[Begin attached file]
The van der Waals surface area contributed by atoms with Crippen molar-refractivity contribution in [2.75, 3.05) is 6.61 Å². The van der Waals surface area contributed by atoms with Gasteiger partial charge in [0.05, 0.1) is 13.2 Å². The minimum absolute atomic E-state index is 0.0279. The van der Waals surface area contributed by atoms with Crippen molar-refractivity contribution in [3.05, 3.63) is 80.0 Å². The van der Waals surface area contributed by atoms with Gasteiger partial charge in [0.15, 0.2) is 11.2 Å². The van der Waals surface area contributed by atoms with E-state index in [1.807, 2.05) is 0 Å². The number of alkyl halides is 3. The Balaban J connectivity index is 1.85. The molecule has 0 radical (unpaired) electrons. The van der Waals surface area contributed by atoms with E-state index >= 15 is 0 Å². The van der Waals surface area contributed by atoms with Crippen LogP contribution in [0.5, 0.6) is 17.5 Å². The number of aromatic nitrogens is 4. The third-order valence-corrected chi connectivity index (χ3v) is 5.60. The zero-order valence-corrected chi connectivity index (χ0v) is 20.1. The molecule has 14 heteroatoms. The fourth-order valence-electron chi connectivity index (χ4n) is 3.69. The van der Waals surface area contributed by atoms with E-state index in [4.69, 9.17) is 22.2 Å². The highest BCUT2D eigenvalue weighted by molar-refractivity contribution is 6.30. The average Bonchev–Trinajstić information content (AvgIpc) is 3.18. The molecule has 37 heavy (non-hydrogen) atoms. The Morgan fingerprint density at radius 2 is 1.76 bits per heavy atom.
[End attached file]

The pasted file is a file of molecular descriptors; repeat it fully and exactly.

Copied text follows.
The van der Waals surface area contributed by atoms with Crippen molar-refractivity contribution in [2.75, 3.05) is 6.61 Å². The van der Waals surface area contributed by atoms with Gasteiger partial charge in [0.05, 0.1) is 13.2 Å². The minimum absolute atomic E-state index is 0.0279. The van der Waals surface area contributed by atoms with Crippen molar-refractivity contribution in [3.05, 3.63) is 80.0 Å². The van der Waals surface area contributed by atoms with Gasteiger partial charge in [0.15, 0.2) is 11.2 Å². The van der Waals surface area contributed by atoms with E-state index in [1.807, 2.05) is 0 Å². The number of alkyl halides is 3. The Balaban J connectivity index is 1.85. The molecule has 0 radical (unpaired) electrons. The van der Waals surface area contributed by atoms with E-state index >= 15 is 0 Å². The van der Waals surface area contributed by atoms with Crippen LogP contribution in [0.5, 0.6) is 17.5 Å². The number of aromatic nitrogens is 4. The third-order valence-corrected chi connectivity index (χ3v) is 5.60. The zero-order valence-corrected chi connectivity index (χ0v) is 20.1. The molecule has 14 heteroatoms. The fourth-order valence-electron chi connectivity index (χ4n) is 3.69. The van der Waals surface area contributed by atoms with E-state index in [4.69, 9.17) is 22.2 Å². The highest BCUT2D eigenvalue weighted by molar-refractivity contribution is 6.30. The average Bonchev–Trinajstić information content (AvgIpc) is 3.18. The molecule has 37 heavy (non-hydrogen) atoms. The Morgan fingerprint density at radius 2 is 1.76 bits per heavy atom.